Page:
A novel research tool developed by researchers from the Institute of Psychiatry, Psychology & Neuroscience (IoPPN) at King’s College London has identified a link between the negative symptoms experienced by people with schizophrenia and adverse clinical outcomes.
Negative symptoms can include poor motivation, poor eye contact and a reduction in speech and activity. As a result, people with schizophrenia often appear emotionless, flat and apathetic. These contrast with positive symptoms - psychotic behaviours not seen in healthy people, such as delusions or hallucinations.
Published today in BMJ Open, the study is the largest- ever to investigate a relationship between negative symptoms and clinical outcomes, drawing from a sample of more than 7,500 patients.
Researchers used the Clinical Record Interactive Search (CRIS) application, a text-mining tool, to analyse anonymised patient data on negative symptoms from the South London and Maudsley NHS Foundation Trust (SLaM) Biomedical Research Centre (BRC) Case Register.
schizophrenia linked to poor clinical outcomes" align="right" /> Natural Language Processing (NLP) was used to detect statements within the clinical records which determined references to specified negative symptoms. 10 negative symptoms were identified, including poor motivation, blunted or flattened mood, poor eye contact, emotional withdrawal, poor rapport, social withdrawal, poverty of speech (excessively short speech with minimal elaborations), inability to speak, apathy and concrete thinking (the inability to think in abstract terms).
They found that 41 per cent of patients showed the presence of two or more negative symptoms. Negative symptoms across the sample were associated with an increased likelihood of hospital admission, longer duration of admission and an increased likelihood of re-admission following discharge from hospital.
The most frequently recorded negative symptoms were poor motivation (31 per cent), blunted or flattened mood (27 per cent), poor eye contact (26 per cent) and emotional withdrawal (24 per cent).
Dr Rashmi Patel from the Department of Psychosis Studies at the IoPPN, said: ‘Hospital admissions are the main drivers of cost in the care of patients with schizophrenia - yet they have traditionally been linked to the severity of positive psychotic symptoms.
‘Our data indicate that negative symptoms are an equally important factor, and suggest that a greater emphasis on assessing and treating these features of schizophrenia may have significant health economic benefits.
‘However, as our findings are drawn from observational data, interventional clinical studies are required to determine whether an effective treatment for negative symptoms would lead to better clinical outcomes.’
This research was funded by the National Institute for Health Research (NIHR) Biomedical Research Centre (BRC) at the South London and Maudsley NHS Foundation Trust (SLaM) and King’s College London.
About King’s College London:
King’s College London is one of the top 20 universities in the world (2014/15 QS World University Rankings) and among the oldest in England. King’s has more than 26,500 students (of whom nearly 10,400 are graduate students) from some 150 countries worldwide, and nearly 6,900 staff. The university is in the second phase of a £1 billion redevelopment programme which is transforming its estate.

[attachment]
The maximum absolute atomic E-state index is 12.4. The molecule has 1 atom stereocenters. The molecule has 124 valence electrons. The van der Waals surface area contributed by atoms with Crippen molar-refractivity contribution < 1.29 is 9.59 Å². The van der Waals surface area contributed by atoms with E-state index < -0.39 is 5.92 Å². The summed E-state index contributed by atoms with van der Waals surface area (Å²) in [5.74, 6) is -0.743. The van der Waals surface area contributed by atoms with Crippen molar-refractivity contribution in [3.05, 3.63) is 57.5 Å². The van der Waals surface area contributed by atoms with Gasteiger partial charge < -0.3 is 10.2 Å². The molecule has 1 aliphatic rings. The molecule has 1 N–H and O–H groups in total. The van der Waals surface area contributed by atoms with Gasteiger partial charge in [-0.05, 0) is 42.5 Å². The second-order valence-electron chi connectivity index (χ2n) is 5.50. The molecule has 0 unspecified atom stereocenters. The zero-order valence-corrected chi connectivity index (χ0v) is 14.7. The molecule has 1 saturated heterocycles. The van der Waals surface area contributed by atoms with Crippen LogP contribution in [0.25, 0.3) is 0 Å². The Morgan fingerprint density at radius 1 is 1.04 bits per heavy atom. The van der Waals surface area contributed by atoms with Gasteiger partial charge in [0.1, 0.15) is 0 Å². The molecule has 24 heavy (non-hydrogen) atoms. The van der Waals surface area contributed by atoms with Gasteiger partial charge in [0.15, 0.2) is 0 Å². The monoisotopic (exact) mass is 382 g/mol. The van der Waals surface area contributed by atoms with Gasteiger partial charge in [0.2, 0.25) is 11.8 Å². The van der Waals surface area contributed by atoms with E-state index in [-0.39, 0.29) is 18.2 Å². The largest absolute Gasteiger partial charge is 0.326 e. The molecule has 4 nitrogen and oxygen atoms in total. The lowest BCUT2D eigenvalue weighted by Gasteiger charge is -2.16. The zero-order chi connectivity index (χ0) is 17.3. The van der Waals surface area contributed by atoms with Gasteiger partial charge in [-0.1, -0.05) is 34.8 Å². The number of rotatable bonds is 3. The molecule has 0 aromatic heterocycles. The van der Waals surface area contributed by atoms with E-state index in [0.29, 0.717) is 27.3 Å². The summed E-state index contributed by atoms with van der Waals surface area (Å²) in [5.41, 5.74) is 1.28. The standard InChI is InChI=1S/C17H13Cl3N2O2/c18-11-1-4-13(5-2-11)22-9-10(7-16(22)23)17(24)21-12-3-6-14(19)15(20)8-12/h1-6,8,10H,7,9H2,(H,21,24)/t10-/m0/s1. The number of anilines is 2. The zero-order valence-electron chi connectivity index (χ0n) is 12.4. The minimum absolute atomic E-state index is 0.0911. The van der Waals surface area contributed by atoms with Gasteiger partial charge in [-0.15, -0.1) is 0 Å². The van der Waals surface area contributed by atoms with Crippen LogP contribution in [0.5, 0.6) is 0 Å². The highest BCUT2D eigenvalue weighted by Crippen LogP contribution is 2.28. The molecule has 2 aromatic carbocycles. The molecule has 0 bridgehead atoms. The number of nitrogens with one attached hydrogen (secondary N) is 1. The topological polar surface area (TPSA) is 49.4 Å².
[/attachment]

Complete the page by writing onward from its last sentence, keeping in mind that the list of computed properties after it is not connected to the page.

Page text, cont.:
King’s has an outstanding reputation for world-class teaching and cutting-edge research. In the 2014 Research Excellence Framework (REF) King’s was ranked 6th nationally in the ‘power’ranking, which takes into account both the quality and quantity of research activity, and 7th for quality according to Times Higher Education rankings. Eighty-four per cent of research at King’s was deemed ‘world-leading’or ‘internationally excellent’(3* and 4*). The university is in the top seven UK universities for research earnings and has an overall annual income of more than £600 million.
King’s has a particularly distinguished reputation in the humanities, law, the sciences (including a wide range of health areas such as psychiatry, medicine, nursing and dentistry) and social sciences including international affairs. It has played a major role in many of the advances that have shaped modern life, such as the discovery of the structure of DNA and research that led to the development of radio, television, mobile phones and radar.
King’s College London and Guy’s and St Thomas’, King’s College Hospital and South London and Maudsley NHS Foundation Trusts are part of King’s Health Partners. King’s Health Partners Academic Health Sciences Centre (AHSC) is a pioneering global collaboration between one of the world’s leading research-led universities and three of London’s most successful NHS Foundation Trusts, including leading teaching hospitals and comprehensive mental health services.
King’s fundraising campaign -World questions|King’s answers -created to address some of the most pressing challenges facing humanity has reached its £500 million target 18 months ahead of schedule. The university is now aiming to build on this success and raise a further £100 million by the end of 2015, to fund vital research, deliver innovative new treatments and to support scholarships. The campaign’s five priority areas are neuroscience and mental health, leadership and society, cancer, global power and children’s health.
KING’S COLLEGE LONDON